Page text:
Many nights I would stay up late. I was up late fighting my eyes to stay open as I lay curled up on the floor of my closet reading. I was reading E. Lynn Harris as if the world were going to end. I had to finish devouring whatever book it was before my eyes closed for the night. Harris gave me voice, he so eloquently expressed the stories of gay black men and I wanted to be those men. In 1996 I was figuring out who I was and what I was about. I was compelled by Harris because prior to his portrayals of gays all I had known was of Mouse from Armistead Maupin’s Tales of the City and I was no Mouse–nor did I want to be. Harris allowed me to live in a fantasy world and then one day I stepped out in to reality.
The real world was full of White faces, White stories, and few Blacks. I slowly found myself assimilating to find comfort in the world in which I lived. Yet, I never fully felt as if I belonged–I still don’t.
Recently I was reading an October 2010 article from TNG, Vivek Shraya seeks Single White Male, and it got me thinking: no matter how “brand new” my family thinks I may act I am still Black.”
So I drive a four-wheel drive car like they do in the Transporter movie, maybe I lounge at home in my ANF sweats, I enjoy polo shirts of a variety of colors, I enjoy reading “stuff white people like” and I eat frozen yogurt–ok that is a lie…that stuff is nasty! Right and I also identify as Jewish…I mean how assimilated am I! Well, I realize I am not at all.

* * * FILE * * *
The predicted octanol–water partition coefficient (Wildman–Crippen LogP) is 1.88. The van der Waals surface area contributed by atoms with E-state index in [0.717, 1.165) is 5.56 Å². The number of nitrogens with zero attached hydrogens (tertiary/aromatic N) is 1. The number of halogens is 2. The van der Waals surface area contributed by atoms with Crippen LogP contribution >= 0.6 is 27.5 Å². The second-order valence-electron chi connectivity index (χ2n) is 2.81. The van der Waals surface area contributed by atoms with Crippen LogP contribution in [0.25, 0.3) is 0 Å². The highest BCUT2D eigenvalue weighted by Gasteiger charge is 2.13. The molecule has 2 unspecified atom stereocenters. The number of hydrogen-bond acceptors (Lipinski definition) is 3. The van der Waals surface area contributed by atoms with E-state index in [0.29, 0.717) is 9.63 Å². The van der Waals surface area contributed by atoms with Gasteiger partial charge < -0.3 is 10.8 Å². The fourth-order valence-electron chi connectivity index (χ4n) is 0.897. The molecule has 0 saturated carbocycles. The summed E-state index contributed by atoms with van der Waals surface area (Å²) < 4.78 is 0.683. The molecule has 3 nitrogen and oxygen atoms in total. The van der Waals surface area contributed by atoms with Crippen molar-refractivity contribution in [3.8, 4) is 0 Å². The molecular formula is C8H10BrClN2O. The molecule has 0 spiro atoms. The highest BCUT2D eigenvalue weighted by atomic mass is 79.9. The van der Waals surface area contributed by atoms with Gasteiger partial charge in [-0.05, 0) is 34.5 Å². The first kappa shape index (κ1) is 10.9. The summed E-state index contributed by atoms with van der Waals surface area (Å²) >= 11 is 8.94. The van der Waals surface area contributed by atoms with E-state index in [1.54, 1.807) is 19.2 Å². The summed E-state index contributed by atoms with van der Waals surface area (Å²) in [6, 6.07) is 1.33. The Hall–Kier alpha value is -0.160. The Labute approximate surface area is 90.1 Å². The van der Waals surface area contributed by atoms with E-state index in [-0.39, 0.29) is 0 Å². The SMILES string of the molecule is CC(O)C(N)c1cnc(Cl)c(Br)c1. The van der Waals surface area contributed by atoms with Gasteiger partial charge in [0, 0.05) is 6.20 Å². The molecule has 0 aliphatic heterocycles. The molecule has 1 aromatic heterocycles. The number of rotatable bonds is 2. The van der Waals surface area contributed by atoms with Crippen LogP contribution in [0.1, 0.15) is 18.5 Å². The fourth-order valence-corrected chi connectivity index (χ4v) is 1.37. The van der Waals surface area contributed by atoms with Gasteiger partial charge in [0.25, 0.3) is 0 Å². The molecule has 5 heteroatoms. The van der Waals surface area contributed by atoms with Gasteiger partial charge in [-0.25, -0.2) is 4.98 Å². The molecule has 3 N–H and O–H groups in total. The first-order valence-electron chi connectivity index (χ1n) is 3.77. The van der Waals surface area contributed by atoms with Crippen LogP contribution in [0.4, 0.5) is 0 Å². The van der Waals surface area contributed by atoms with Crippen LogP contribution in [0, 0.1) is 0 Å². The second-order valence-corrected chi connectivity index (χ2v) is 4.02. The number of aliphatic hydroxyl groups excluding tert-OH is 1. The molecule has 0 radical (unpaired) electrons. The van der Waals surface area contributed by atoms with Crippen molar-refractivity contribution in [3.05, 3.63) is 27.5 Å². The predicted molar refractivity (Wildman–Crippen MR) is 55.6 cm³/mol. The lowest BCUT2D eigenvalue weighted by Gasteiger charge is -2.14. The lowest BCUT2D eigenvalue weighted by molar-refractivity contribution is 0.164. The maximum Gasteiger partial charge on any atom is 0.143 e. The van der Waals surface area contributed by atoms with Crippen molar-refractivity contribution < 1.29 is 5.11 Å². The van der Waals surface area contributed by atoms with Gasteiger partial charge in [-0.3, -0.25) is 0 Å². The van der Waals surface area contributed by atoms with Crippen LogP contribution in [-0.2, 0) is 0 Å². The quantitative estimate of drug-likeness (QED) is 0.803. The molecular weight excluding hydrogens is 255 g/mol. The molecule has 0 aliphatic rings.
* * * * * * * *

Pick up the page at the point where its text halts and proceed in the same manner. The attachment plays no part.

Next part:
My deep rich mocha brown skin disallows me from ever being fully assimilated. In my world, in the gay world in which I exist, I will always been seen as the other. There are days when I am ok with being the other its the days when I realize being the other truly sets me apart…distinguishes me as a rich layer of culture within a otherwise pretty homo-genius cultural group.
Many a day I feel more Jewish than I do feel a part of the gay cultural community. Is it wrong that I date white guys? Does that help me assimilate and seem more accepted? Its funny but the Jewish me finds it easy to connect and feel a part than the gay me.
Shraya says “The heart of this short is about showing the ways external racism is intrinsically connected to internalized racism” and I fully agree. I am glad I grew up reading E. Lynn Harris…he gave me voice, he gave me gay voice, he gave me gay Black voice. I no longer live an Invisible Life I live Just As I Am.